Feeds

National Savings jobs to India to cost UK £25m, says union

'Squandering taxpayers' money'

  • alert
  • submit to reddit

Intelligent flash storage arrays

Plans to send 250 government jobs to India will cost the UK taxpayer £25m, according to the Public & Commercial Services (PCS) union.

Stepping up its campaign to prevent jobs from the National Savings Agency in Blackpool, Durham and Glasgow being shunted to India, the union claims that government coffers will lose out on £25m in lost tax and extra benefit payments.

Last month, Siemens Business Services announced that it had agreed, in principle, to a five-year extension to its National Savings contract running from 2009 to 2014. Siemens said it wanted to transfer a "small number of routine administrative tasks to Siemens in India".

The IT services firm insists there would be no job losses or site closures in the UK, and that all National Savings customers would continue to deal with UK-based staff. But the move has angered staff and union officials, who are concerned that, despite Siemens' assurances, the move would put jobs in jeopardy.

Said PCS union official Danny Williamson: "If these jobs are allowed to go abroad then it could mean 250 people on the dole claiming benefits. Over the lifetime of the contract that could cost the UK taxpayer up to £25 million in lost tax, national insurance and benefit handouts.

"If the government don't take a broader long term view and ensure the jobs remain in the UK then they are in danger of squandering taxpayers' money so that a private company get make an extra £50 million on top of what they are already paid.

"All this comes at a time when people who have been employed for up to three years on minimum terms and conditions on temporary contracts face the chop."

The PCS will consider industrial action if the contract extension - which needs Government approval - gets the go-ahead. ®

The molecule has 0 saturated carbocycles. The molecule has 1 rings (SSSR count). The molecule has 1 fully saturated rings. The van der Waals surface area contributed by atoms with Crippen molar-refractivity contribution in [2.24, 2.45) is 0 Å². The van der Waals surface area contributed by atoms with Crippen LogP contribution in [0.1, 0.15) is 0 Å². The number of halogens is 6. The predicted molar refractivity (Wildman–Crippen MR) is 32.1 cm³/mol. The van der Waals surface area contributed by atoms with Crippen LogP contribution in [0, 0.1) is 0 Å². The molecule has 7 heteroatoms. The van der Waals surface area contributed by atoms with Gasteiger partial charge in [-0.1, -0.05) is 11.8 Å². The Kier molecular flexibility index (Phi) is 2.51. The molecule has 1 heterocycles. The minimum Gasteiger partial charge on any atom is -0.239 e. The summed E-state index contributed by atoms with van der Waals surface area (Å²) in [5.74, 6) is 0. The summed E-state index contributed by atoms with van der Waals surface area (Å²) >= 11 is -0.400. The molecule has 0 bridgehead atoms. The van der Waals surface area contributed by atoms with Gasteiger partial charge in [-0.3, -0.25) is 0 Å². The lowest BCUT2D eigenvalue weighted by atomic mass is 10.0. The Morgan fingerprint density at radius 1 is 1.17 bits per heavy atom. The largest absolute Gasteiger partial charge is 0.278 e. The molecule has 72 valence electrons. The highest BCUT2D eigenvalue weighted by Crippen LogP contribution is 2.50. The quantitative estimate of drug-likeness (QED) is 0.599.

Related stories

Siemens faces outsource protest strike
Information Commissioner to rule on Lloyds TSB's jobs-to-India
BBC Tech staff reject Siemens sell-off - again
5000 Swansea staff to vote on strike

Top 5 reasons to deploy VMware with Tegile

More from The Register

next story
The 'fun-nification' of computer education – good idea?
Compulsory code schools, luvvies love it, but what about Maths and Physics?
Ex-US Navy fighter pilot MIT prof: Drones beat humans - I should know
'Missy' Cummings on UAVs, smartcars and dying from boredom
Facebook, Apple: LADIES! Why not FREEZE your EGGS? It's on the company!
No biological clockwatching when you work in Silicon Valley
Happiness economics is bollocks. Oh, UK.gov just adopted it? Er ...
Opportunity doesn't knock; it costs us instead
'Cowardly, venomous trolls' threatened with TWO-YEAR sentences for menacing posts
UK government: 'Taking a stand against a baying cyber-mob'
Sysadmin with EBOLA? Gartner's issued advice to debug your biz
Start hoarding cleaning supplies, analyst firm says, and assume your team will scatter
Doctor Who's Flatline: Cool monsters, yes, but utterly limp subplots
We know what the Doctor does, stop going on about it already
prev story

Whitepapers

Forging a new future with identity relationship management
Learn about ForgeRock's next generation IRM platform and how it is designed to empower CEOS's and enterprises to engage with consumers.
Cloud and hybrid-cloud data protection for VMware
Learn how quick and easy it is to configure backups and perform restores for VMware environments.
Three 1TB solid state scorchers up for grabs
Big SSDs can be expensive but think big and think free because you could be the lucky winner of one of three 1TB Samsung SSD 840 EVO drives that we’re giving away worth over £300 apiece.
Reg Reader Research: SaaS based Email and Office Productivity Tools
Read this Reg reader report which provides advice and guidance for SMBs towards the use of SaaS based email and Office productivity tools.
Security for virtualized datacentres
Legacy security solutions are inefficient due to the architectural differences between physical and virtual environments.